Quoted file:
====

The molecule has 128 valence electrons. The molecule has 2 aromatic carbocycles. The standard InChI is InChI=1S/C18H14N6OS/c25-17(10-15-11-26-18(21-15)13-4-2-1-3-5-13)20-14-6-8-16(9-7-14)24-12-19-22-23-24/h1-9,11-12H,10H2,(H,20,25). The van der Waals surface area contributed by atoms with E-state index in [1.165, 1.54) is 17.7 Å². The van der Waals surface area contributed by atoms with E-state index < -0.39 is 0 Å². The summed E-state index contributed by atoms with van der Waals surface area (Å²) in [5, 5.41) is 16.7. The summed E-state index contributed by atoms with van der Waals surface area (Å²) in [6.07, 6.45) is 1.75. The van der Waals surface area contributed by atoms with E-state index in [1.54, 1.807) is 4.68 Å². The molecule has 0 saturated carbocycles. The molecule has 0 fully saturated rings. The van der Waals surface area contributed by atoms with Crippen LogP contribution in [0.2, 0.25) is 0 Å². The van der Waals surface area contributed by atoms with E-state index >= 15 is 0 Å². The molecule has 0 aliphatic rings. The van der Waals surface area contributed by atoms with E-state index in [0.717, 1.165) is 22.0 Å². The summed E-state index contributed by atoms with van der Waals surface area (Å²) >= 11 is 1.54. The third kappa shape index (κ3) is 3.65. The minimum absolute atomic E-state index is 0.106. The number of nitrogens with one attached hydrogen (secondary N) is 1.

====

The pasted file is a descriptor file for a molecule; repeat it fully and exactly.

The molecule has 128 valence electrons. The molecule has 2 aromatic carbocycles. The standard InChI is InChI=1S/C18H14N6OS/c25-17(10-15-11-26-18(21-15)13-4-2-1-3-5-13)20-14-6-8-16(9-7-14)24-12-19-22-23-24/h1-9,11-12H,10H2,(H,20,25). The van der Waals surface area contributed by atoms with E-state index in [1.165, 1.54) is 17.7 Å². The van der Waals surface area contributed by atoms with E-state index < -0.39 is 0 Å². The summed E-state index contributed by atoms with van der Waals surface area (Å²) in [5, 5.41) is 16.7. The summed E-state index contributed by atoms with van der Waals surface area (Å²) in [6.07, 6.45) is 1.75. The van der Waals surface area contributed by atoms with E-state index in [1.54, 1.807) is 4.68 Å². The molecule has 0 saturated carbocycles. The molecule has 0 fully saturated rings. The van der Waals surface area contributed by atoms with Crippen LogP contribution in [0.2, 0.25) is 0 Å². The van der Waals surface area contributed by atoms with E-state index >= 15 is 0 Å². The molecule has 0 aliphatic rings. The van der Waals surface area contributed by atoms with E-state index in [0.717, 1.165) is 22.0 Å². The summed E-state index contributed by atoms with van der Waals surface area (Å²) >= 11 is 1.54. The third kappa shape index (κ3) is 3.65. The minimum absolute atomic E-state index is 0.106. The number of nitrogens with one attached hydrogen (secondary N) is 1.